A year ago, the c.d. "Ray Charles Sings, Count Basie Swings" was released and was heavily featured at your local Starbucks. I heard it, didn't much care for it, and refused to review it for reasons stated below.
Now Concord has gone and done the same thing: released 10 Ella tunes from the Pablo vault, recorded ca. 1973 and never before released; and the c.d. again, currently, is prominently displayed at your local Starbucks.
I for one object to this crypt-robbing. It would be one thing if this were an artist like Herbie Nichols from 50 years ago--i.e., a total unknown when alive whose recorded output was miraculously discovered and released posthumously, to people who could marvel and be saddened by the artist's undeserved obscurity. But obviously, Ray Charles and Ella Fitzgerald are not anything like Herbie Nichols. Chances are great, no matter what Concord or Pablo may say, that if the album wasn't released 30+ years ago, there's a good reason why.
And my first guess would be: because the artist wanted it that way.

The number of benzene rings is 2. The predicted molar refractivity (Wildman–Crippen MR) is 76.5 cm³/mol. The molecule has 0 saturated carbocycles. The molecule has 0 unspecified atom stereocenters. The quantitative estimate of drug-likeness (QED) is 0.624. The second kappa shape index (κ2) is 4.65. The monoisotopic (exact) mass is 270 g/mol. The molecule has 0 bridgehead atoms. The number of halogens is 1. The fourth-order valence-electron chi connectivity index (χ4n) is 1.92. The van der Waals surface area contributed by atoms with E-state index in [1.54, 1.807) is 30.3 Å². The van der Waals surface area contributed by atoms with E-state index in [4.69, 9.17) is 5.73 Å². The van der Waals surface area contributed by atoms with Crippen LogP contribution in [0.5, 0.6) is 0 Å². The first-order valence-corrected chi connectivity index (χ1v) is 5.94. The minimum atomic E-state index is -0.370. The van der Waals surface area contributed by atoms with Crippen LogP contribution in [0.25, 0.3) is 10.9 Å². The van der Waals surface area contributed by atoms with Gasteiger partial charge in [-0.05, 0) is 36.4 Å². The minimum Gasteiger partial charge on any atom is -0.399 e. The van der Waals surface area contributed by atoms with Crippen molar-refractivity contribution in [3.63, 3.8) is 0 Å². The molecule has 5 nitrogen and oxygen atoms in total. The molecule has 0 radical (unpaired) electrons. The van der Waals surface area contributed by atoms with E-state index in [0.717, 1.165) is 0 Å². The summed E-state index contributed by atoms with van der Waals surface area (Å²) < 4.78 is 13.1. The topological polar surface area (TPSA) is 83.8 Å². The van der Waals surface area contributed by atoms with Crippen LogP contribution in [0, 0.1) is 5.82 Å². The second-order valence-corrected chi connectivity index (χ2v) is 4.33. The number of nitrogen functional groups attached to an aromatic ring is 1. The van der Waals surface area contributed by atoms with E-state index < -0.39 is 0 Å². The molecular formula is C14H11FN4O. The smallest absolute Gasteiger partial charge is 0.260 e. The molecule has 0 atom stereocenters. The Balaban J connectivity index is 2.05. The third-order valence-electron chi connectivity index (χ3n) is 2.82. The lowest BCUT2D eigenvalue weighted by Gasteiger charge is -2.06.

All of that grousing aside, IMO unlike the Bro. Ray c.d. of last year, there is some really good stuff on this c.d.
"Please Don't Talk About Me When I'm Gone" features a kick-butt Basie arrangement, way more swinging than anything on last year's Charles' c.d. "The One I Love" has a cool duet with the preeminent Joe Pass. Likewise, "Take Love Easy" with both Pass and the London Symphony Orchestra gets Ella going in a cool, scatting groove.
But by 1973, Ella was slightly past her prime. She was about 59 years old or so, and she was starting to develop a slight wobble in her midrange. (Though, I didn't notice it in her live album, recorded at Carnegie Hall at the Newport Festival, later that year--and that was a superlative album) I'm sure Ella wouldn't have wanted the public to hear that. In her prime, one could tune a tuning fork to her, and that's hard to do against a wobble. And, this is an uneven c.d.--some of the other arrangements aren't especially inspiring.
Down Beat recently rated this c.d. at 3 stars, and called it "non-essential Ella." Agreed--especially compared with the songbook series, the recordings from the '50's with Louis Armstrong, the recordings from the '50's with Duke Ellington, or even the later Live at Berlin recording.
The most-stated argument for releasing a project like this is: "Even if it is non-essential Ella, it's better than most anything else out there." Truthfully, about 10 years ago I would have agreed. But since 1997, so many young or youngish female jazz singers have entered the market with superlative c.d.'s, that I don't agree any more. I'd rather see re-mastered releases of things like the songbook series than crypt-robbing such as this. RC